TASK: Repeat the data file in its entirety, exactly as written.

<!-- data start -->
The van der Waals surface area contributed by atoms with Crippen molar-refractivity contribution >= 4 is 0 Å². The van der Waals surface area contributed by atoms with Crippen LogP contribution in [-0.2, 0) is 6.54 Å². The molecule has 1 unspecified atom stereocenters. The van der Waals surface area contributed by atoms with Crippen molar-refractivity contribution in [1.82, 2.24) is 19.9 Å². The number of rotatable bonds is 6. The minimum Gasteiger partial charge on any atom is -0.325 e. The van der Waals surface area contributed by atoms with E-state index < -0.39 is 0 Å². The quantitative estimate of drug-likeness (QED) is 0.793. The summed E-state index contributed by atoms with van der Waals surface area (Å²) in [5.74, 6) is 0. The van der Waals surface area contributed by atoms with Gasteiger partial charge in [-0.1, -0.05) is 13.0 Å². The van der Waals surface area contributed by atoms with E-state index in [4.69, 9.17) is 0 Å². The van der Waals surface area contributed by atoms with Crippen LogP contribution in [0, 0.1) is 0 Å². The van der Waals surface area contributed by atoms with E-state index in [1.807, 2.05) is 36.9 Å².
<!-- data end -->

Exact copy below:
The van der Waals surface area contributed by atoms with Crippen molar-refractivity contribution >= 4 is 0 Å². The van der Waals surface area contributed by atoms with Crippen LogP contribution in [-0.2, 0) is 6.54 Å². The molecule has 1 unspecified atom stereocenters. The van der Waals surface area contributed by atoms with Crippen molar-refractivity contribution in [1.82, 2.24) is 19.9 Å². The number of rotatable bonds is 6. The minimum Gasteiger partial charge on any atom is -0.325 e. The van der Waals surface area contributed by atoms with E-state index < -0.39 is 0 Å². The quantitative estimate of drug-likeness (QED) is 0.793. The summed E-state index contributed by atoms with van der Waals surface area (Å²) in [5.74, 6) is 0. The van der Waals surface area contributed by atoms with Gasteiger partial charge in [-0.1, -0.05) is 13.0 Å². The van der Waals surface area contributed by atoms with E-state index in [4.69, 9.17) is 0 Å². The van der Waals surface area contributed by atoms with Crippen LogP contribution in [0, 0.1) is 0 Å². The van der Waals surface area contributed by atoms with E-state index in [1.807, 2.05) is 36.9 Å².